However, prolapse is not exclusive to women and, whether you are male or female, some form of prolapse can occur if the Pubococcygeus muscle, which is like a sling that runs between your legs from your spine to your pubic bone, has become too slack and is not supporting the pelvic organs properly, allowing any one of them to slip out of its normal position.
The most worrying thing is that this lack of tension can be caused by many factors - childbirth, Menopause, obesity, the general wear and tear of getting older can all be contributors - and the most important thing that any woman can do to reduce the risk of suffering from uterine, vaginal, urethral, bladder or rectal prolapse or to prevent a mild prolapse from worsening is Kegel and pelvic floor exercises.
This applies to males as well as females, if they want to keep their rectum and intestines in place. If they don't exercise their pelvic diaphragm regularly, then men can also be subject to prolapse. As they age, if not worked at, the Pubococcygeus muscle will stretch and sag to varying degrees, risking rectal prolapse. The odds grow significantly if obesity is also involved.
Some people have no idea that they have suffered a mild prolapse but any symptoms that do occur will give a clue as to which organ is causing the problem.
Various muscles and ligaments attach the rectum to the pelvis but childbirth, constipation, age, obesity and sometimes even haemorrhoids can weaken them. In mild cases, it is just the lining of the rectum that protrudes into the anus so it needs to be established whether this is a true prolapse or just piles. As things worsen, the ligaments become more and more stretched until part of the rectum itself can be felt protruding from the anus. Other symptoms can include constipation or diarrhoea or the inability to defecate at all.
For women, there are additional forms of rectal prolapse called rectocele and enterocele. The latter is a prolapse of the small bowel, where part of the small intestine that lies just behind the uterus may slip down between the rectum and the back wall of the vagina. This often occurs at the same time as a rectocele or a uterine prolapse.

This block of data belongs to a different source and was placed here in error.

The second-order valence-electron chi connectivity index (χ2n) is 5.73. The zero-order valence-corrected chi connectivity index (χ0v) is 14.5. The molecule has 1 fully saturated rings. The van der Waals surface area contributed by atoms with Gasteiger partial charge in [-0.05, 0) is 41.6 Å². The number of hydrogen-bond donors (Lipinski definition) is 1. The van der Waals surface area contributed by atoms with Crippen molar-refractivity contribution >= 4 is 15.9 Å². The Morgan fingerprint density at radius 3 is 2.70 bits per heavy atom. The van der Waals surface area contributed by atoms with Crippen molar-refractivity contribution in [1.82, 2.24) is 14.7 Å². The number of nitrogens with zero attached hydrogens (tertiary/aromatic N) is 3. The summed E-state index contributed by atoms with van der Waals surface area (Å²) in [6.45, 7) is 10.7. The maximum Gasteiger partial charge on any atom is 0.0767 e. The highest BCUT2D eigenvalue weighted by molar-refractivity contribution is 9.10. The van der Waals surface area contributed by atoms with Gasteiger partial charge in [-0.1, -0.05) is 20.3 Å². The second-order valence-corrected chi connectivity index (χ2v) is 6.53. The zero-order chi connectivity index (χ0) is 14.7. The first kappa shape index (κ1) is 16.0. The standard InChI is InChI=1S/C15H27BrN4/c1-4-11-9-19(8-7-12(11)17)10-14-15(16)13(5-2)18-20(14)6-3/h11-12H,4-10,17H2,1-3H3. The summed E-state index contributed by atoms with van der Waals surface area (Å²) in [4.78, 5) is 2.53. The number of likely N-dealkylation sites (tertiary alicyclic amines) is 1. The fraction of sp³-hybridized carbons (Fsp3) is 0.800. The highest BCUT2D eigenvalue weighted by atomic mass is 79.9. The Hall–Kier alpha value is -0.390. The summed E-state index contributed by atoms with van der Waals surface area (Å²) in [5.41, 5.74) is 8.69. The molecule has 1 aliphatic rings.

A rectocele is a prolapsed rectum that can result when the back side (or posterior) wall of the vagina prolapses. This can sometimes be diagnosed through a patient complaining about 'not feeling clean' due to some of the matter becoming caught around the prolapse. Some women may even be able to put the bowel back into place using their finger and pushing from inside the vagina.
Cystourethrocele is the most common type of prolapse for women. This is when the tube which carries urine away from the bladder (the urethra) and the bladder prolapse at the same time. The bladder falls towards the vagina and creates a large bulge in the front vaginal wall.
When the urethra slips out of place, it also pushes against the front of the vaginal wall, but lower down, near the opening of the vagina.
If you are suffering from incontinence, frequency or cannot pee at all, then you could be suffering from some degree of bladder or urethral prolapse.
Uterine prolapse is when the womb drops down into the vagina. It is the second most common type of prolapse and is classified into three grades depending on how far the womb has fallen. It may be indicated by a pulling heaviness in the pelvic area and the feeling that something is falling out.
Vaginal prolapse occurs when the top of the vagina (the vaginal vault) falls in on itself. This can only happen after a hysterectomy (the removal of the womb).
Certain symptoms that can occur with all types of prolapse are feeling a lump or heavy sensation in the vagina; lower back pain that eases when you lie down; pelvic pain or pressure; pain or lack of sensation during intercourse.
If you experience any of these symptoms, you should visit your health professional immediately.
Kegel and pelvic floor exercises - because prevention is always better than cure.
Article Source: http://www.bharatbhasha.com
Article Url: http://www.bharatbhasha.com/health.php/243523
Article Added on Thursday, July 1, 2010
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